I can’t help it. Even though the Tonys have all but vanished off the radar due to the 2020 ceremony being postponed fifteen months until September 26th (eight weeks away), I still have them on the brain. And today’s thought that occurred to me is that for all the brilliant roles the Bard has provided, very few actors in the seventy-three year history of the Tonys have ever won for playing in a Shakespeare comedy or drama. Let me count the ways.
First off, it should be acknowledged that Shakespeare is not a regular Broadway visitor the way it once was. Since Joseph Papp instituted the non-profit Public Theatre more than sixty years ago, it fell to Off-Broadway to stage productions downtown or in Central Park. Before the Tonys were founded in 1947, Shakespeare plays were plentiful on Broadway in the 1920s with such stalwarts as John Barrymore and Eva Le Gallienne leading mostly American actors in often sizable box office hits. Also, British acting companies widely toured the U.S. for decades, landing on Broadway at the beginning or end of their journeys for limited runs. Their productions featured some of the greatest stars of the day like Laurence Olivier, Vivian Leigh, Ralph Richardson and John Gielgud. And ex-patriot Maurice Evans did a tremendous service by introducing Shakespeare to millions in the early 1950s through his television performances on the Hallmark Hall of Fame specials, essaying multiple lead characters from the canon.
It was at the second Tony ceremony that one remnant of old school classical-style performance was represented by two of the three actress cited as “best” of the 1947-48 season (there were no nominees for the first nine years of the awards). Katharine Cornell received a Tony for Antony and Cleopatra, which she shared with Judith Anderson as Medea and Jessica Tandy in A Streetcar Named Desire—yowza! However, Cornell is, sadly to this date, the first and last woman to receive a Tony for a Shakespeare performance. And even though she was fifty-five at the time and her Marc Antony, Godfrey Tearle, was sixty-two, audiences didn’t care. Of note, is that in the large cast were the very youthful Charlton Heston, Tony Randall, Maureen Stapleton and Eli Wallach. Cornell, and her husband the director Guthrie McClintic, were known for a keen eye for casting as well as providing work and opportunities for actors just starting out. Of her death scene as Cleopatra, Brooks Atkinson in the New York Times wrote: “To one of the most memorable scenes Shakespeare ever wrote she brings the style, authority and incandescence that become her best.”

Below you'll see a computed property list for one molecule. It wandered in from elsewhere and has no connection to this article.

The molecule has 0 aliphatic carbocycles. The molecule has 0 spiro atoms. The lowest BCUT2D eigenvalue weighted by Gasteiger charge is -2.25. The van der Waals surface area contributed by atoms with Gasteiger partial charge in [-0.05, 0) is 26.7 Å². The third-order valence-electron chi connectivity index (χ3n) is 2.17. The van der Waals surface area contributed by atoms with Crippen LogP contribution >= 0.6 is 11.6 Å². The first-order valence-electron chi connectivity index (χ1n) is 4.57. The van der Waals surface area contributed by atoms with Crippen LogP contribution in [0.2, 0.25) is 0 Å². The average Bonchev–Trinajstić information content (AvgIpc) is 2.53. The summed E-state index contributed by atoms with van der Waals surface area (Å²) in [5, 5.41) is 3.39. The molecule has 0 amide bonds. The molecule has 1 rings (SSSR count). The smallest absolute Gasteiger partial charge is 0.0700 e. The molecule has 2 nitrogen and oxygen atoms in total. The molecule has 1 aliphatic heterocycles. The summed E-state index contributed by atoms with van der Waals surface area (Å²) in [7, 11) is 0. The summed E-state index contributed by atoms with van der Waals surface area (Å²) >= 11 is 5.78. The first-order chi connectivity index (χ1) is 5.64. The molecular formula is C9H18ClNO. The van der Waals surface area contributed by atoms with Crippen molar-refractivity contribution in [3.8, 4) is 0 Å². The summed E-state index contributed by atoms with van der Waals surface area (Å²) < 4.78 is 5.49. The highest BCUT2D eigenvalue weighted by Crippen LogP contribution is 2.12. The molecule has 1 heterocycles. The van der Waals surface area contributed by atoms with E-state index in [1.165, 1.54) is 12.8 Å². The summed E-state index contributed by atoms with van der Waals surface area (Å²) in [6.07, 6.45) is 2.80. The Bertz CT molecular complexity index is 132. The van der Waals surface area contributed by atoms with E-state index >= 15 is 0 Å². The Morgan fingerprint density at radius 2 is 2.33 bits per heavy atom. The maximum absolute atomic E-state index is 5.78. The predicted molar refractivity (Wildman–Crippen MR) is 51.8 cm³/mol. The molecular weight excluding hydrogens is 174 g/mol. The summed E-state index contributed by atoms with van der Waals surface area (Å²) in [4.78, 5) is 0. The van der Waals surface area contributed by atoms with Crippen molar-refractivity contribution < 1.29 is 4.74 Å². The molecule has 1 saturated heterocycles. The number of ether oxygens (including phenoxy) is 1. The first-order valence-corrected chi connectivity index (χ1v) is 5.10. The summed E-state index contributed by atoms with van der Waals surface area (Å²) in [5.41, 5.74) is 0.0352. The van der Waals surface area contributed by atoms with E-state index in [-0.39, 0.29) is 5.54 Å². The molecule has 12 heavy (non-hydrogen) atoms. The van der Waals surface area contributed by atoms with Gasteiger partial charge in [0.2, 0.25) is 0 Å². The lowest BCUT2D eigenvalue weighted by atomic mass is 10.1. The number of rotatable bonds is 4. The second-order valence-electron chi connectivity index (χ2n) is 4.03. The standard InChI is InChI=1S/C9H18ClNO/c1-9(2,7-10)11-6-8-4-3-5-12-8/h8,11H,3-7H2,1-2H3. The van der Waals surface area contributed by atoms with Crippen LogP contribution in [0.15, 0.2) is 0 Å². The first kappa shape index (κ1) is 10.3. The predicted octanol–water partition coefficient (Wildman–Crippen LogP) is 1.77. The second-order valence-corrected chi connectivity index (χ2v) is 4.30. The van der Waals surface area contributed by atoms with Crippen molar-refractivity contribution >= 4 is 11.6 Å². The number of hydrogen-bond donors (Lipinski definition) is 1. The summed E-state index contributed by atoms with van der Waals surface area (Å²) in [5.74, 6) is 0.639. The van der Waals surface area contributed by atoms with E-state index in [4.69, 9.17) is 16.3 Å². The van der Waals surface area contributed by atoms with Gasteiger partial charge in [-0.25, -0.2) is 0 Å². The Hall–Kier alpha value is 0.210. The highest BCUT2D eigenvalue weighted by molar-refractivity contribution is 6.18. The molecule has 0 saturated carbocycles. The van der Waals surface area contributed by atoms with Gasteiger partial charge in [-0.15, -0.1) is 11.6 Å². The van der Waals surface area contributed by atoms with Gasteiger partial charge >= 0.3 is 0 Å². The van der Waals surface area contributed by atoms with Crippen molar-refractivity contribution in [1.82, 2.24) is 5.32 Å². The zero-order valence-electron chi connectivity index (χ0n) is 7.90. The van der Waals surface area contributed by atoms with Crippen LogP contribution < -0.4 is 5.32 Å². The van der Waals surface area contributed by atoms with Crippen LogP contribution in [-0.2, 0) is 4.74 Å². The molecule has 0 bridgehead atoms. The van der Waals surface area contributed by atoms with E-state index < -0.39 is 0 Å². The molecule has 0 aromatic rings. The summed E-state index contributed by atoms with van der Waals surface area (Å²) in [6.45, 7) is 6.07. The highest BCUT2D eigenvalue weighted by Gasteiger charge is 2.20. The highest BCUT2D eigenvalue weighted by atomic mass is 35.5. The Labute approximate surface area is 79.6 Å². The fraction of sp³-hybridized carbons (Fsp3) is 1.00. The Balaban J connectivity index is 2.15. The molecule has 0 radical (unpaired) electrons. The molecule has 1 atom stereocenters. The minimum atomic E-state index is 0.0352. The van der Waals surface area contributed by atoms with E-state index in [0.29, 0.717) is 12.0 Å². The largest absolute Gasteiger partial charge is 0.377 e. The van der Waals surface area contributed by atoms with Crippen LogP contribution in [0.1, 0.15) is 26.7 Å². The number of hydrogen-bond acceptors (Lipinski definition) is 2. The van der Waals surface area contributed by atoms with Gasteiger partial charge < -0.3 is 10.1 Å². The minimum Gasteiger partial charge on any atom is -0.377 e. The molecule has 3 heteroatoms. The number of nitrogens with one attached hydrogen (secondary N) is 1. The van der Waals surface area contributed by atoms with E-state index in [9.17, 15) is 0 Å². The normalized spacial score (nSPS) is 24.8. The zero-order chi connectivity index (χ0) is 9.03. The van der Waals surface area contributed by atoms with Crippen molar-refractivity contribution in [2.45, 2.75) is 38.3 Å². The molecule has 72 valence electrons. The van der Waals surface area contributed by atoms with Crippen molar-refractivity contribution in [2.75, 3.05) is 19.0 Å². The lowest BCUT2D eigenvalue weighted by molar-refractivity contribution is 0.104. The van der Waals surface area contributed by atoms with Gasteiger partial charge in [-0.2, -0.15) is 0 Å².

It would be eighteen years from the first ceremony till the next when a Shakespeare performance was honored, this time in the supporting actor category with Hume Cronyn’s Polonius for the win. This was the famous 1964 modern-dress Hamlet that starred Richard Burton (then at the height of his fame and only recently married to Elizabeth Taylor after their highly publicized on-set love affair when she was filming Cleopatra to his Marc Antony). There is a video that exists of this production shot on the stage; a bold experiment to present it in theatres in order to allow people the chance to experience what was a very hot ticket. At 137 performances, it remains to date the longest run of Hamlet in any Broadway production. That said, despite its box office success, it was not critically praised (Burton lost the Tony to Alec Guinness as Dylan Thomas in Sidney Michael’s’ Dylan). Cronyn does indeed steal every scene he’s in as the wily father to Laertes and Ophelia, offering up some of the juiciest comic lines in a play more usually known for its dense and dark drama. If you so dare… you can choose to watch some of this Hamlet, readily available on YouTube.
Twenty-one years later, Derek Jacobi and the Royal Shakespeare Company came to Broadway and presented Much Ado About Nothing and Cyrano de Bergerac in rep. It was cause for much rejoicing as both productions, directed by the then-RSC artistic director, Terry Hands, were about as good as classical theatre gets. I saw each of them twice, and would have gladly gone over and over again, as there was so much to see and savor, especially in Jacobi’s masterful takes on Benedick and Cyrano. There was some surprise when it was announced that the Tony nominators had chosen to recognize Jacobi for his Much Ado over his Cyrano, which was by far the flashier role with a death scene that broke your heart (sorry, should have said spoiler alert—and for Cleopatra as well). But Jacobi truly dazzled with his verbal swordplay as Benedick and had some sublime comic moments I still recall vividly thirty-six years later. Surely, he won the award for both roles (how could a voter in their minds not take his Cyrano into consideration when checking off the box on their ballot?).